We were welcomed to our appointment and I popped out of the wheelchair and into the exam chair. One of the nurses asked me health-related questions like what kind of drugs I was on (see how they repeat that no matter how many times you see them). Except that they left off one of the two drugs that I have a problem with, which is weird because I'd been in that office six time to see him and it's always been on it, although the second time, I had to fix it because they'd written down Iodine instead of Codeine. The nurse (she was new) immediately freaked out that I'd had a drug problem and hadn't told anyone before surgery. When I said that it was on the list for every prior appointment and that it was on the list that I gave both Carle and Kluesner's offices (that they repeated back to me) several times the prior week, she just went silent.
Then another nurse came in and started cutting off my splint. She left the last bit of cloth for the doctor to do, because I guess some people pass out.
I'm not a terribly squeamish person. Blood doesn't bother me. Needles don't bother me. But for some reason, I always thought that when I was getting a shot, I shouldn't watch. So I look away when they take blood or I get a flu shot. But today, I was reclined while they cut the heavy splint off and I didn't look. But I had MacTroll take photos. you an a see that I did a pretty good job of keeping the swelling down. My little toes look like sausages, but that the incision's pretty long. Still, I don't think I look too crazy.
The close up reveals many, many staples. He had to restructure both my peroneal tendons, remove my extra bone and he ended up finding that I had two ligaments that were totally torn and had to sew them back together. He took (or had someone take) pictures of my surgery. I think when I go back in two weeks, I'll see if he'll share them with me. I'm kind of curious about what it looked like in there versus what I've seen on the Internet.
The doctor pulled out my drain, which was an odd feeling. There's this tube hanging out of your body, and so I breathed in and when I exhaled, he quickly pulled a few inches of tubing out. He put pressure on it to stop any bleeding and then it was done. But there was kind of this "zip" feeling during the pull and a slight burn, as things inside my leg that I'm not used to feeling actually touched a foreign object inside my skin.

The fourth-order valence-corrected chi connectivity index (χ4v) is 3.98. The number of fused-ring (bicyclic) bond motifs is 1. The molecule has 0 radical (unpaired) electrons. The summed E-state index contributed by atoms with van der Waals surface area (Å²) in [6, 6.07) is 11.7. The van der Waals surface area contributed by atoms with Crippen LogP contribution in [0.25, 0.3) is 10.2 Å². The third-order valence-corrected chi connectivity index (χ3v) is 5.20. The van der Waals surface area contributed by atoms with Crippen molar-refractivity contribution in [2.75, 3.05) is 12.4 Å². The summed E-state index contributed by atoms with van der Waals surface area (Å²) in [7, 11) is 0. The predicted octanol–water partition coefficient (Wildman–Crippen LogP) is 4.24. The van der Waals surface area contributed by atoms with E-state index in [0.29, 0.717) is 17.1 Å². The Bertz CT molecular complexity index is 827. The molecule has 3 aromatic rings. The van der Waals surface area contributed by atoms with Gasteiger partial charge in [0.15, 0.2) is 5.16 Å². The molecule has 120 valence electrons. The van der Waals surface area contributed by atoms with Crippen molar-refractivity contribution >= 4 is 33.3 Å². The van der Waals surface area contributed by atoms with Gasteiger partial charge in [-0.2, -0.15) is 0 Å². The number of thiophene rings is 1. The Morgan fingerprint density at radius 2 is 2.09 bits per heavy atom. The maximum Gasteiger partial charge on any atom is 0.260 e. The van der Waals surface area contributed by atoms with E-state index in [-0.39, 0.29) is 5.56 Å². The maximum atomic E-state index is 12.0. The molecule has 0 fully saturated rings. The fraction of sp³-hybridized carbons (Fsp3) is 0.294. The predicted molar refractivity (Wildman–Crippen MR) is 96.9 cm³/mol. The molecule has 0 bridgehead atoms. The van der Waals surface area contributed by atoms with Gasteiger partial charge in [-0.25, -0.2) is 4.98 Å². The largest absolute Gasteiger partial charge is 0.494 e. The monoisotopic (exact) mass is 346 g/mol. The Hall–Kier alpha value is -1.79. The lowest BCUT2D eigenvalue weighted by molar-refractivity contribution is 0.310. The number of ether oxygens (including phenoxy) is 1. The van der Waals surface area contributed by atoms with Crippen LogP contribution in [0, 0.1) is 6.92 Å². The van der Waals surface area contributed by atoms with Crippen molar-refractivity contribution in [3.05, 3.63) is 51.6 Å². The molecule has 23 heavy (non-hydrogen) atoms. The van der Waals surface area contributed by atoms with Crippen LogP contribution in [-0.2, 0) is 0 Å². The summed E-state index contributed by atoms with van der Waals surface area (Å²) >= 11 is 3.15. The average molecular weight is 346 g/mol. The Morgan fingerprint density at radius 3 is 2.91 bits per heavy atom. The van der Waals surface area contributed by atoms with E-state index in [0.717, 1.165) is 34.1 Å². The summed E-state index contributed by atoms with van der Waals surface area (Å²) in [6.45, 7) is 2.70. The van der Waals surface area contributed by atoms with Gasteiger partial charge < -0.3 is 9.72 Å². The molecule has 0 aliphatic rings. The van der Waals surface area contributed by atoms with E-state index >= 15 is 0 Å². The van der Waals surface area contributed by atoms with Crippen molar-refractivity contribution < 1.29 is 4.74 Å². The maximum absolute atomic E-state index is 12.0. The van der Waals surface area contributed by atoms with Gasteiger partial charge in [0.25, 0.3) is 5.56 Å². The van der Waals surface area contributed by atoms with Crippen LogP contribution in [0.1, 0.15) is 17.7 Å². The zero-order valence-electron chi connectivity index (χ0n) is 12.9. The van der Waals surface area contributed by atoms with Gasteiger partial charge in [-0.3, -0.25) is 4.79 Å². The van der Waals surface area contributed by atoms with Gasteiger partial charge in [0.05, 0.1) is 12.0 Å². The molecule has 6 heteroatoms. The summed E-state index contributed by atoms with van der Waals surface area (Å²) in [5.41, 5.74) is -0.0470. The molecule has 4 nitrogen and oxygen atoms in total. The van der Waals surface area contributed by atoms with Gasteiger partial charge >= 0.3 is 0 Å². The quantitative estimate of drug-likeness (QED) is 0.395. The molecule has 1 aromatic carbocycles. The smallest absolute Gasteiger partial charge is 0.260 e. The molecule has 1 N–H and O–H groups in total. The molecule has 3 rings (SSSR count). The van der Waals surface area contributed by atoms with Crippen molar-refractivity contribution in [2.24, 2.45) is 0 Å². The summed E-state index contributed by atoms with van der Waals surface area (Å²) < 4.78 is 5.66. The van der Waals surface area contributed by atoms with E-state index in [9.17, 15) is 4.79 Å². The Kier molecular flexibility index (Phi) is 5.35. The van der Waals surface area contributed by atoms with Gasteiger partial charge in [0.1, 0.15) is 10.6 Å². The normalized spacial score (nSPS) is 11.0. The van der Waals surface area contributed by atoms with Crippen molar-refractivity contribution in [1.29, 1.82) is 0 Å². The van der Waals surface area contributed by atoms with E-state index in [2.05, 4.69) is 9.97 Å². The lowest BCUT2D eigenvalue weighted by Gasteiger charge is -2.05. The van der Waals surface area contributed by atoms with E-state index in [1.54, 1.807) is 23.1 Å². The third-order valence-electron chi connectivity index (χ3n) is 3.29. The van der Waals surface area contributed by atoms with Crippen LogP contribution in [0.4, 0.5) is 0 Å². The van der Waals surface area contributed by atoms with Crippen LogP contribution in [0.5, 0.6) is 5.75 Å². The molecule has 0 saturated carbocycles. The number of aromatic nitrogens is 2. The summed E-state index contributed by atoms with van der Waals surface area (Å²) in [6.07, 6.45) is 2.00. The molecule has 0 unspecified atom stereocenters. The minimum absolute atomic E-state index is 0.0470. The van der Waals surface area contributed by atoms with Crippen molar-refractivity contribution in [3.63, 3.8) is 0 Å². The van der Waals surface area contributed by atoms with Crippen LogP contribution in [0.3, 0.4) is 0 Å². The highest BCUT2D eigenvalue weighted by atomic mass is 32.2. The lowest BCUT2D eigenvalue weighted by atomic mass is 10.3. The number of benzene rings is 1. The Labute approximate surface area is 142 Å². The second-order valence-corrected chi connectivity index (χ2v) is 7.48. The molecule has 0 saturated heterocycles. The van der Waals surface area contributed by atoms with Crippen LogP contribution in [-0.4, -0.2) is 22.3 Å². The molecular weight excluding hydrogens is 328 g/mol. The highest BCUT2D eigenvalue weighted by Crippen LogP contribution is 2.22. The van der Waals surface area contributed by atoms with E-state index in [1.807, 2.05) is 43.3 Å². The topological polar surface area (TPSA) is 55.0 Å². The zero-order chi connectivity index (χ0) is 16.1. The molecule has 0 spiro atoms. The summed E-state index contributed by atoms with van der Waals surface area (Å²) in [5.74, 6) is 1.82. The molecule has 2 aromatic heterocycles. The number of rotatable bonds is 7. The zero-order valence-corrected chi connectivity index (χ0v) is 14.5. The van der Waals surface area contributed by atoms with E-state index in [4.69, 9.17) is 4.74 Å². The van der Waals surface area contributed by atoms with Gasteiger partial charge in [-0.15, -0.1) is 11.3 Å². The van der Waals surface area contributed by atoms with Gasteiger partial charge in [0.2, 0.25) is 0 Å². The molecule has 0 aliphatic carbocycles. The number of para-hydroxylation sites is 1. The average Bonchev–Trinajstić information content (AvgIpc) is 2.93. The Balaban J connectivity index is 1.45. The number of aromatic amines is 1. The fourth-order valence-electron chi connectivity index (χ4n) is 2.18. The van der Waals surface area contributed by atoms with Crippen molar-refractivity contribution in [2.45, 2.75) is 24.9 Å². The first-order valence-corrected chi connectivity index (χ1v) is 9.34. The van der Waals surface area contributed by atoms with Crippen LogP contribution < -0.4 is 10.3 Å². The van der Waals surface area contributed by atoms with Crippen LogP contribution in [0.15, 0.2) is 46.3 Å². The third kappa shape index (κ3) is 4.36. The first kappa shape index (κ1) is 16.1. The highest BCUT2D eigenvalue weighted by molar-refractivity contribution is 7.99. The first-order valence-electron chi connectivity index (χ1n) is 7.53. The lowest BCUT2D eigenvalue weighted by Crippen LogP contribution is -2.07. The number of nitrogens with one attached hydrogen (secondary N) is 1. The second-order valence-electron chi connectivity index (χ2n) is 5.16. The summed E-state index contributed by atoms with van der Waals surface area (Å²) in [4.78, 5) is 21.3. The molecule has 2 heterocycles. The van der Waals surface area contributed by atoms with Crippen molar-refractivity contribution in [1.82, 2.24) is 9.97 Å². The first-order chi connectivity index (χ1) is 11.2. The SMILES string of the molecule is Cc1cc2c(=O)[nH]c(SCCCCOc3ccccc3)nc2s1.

The hard part about this appointment was actually the casting. The nurse raised the chair and had me dangle my legs off of it. This was the first time besides going to the bathroom and my two quick shower chair situations, where I had my leg below my heart. She moved my foot back so that my knee and my ankle were both in a 90-degree angle so she could cast. Everything in my leg just got tightened. And it protested. It didn't hurt, it just felt like it couldn't move any further, but then it did. Suddenly, I got really hot and lightheaded. I told the new nurse, and she ran and got me a cool rag to put on my head and a glass of water to drink.
I leaned against the chair back sideways for support while the nurse wrapped my leg as quickly as possible. I chose a blue cast. Then I chilled out in the office until I felt like I wasn't going to pass out. I'm not sure if it was the feeling of getting my foot pushed to its limits, that I hadn't really been upright in a half of a week or being high on the pain meds that did it, but it was a bit disconcerting.
Overall, I've been kind of drugged a lot for the pain. I'm still supposed to remain on bed rest with my foot up to control the swelling for four. It was been nice that my aunt and uncle came over and brought dinner last night. KTDID has been over twice. I feel like a normal person when she's around. She makes me laugh and always has such good stories. A woman on the library board sent me a little get well book to read today, which was also very sweet. But mostly, it's been me watching Mad Men and rotating my leg a bit so it "cooks" evenly. :-)
Hopefully, MacTroll will run out and get a sharpie so any visitors can swing on down to the basement and sign my cast. I've never had one before. This is new to me. Although, I think we'll avoid putting any pressure on the outside of my leg near the incision. The cast is not as cushy as the splint, which is good in that it's not as bulky to haul around on the crutches, but bad in that any misplaced touching near the tender side is uber painful and makes me jump or shout (as MacTroll found out when we got home and I was trying to maneuver it out of the back seat effectively and touched it against a metal bit on the back of the driver's seat.)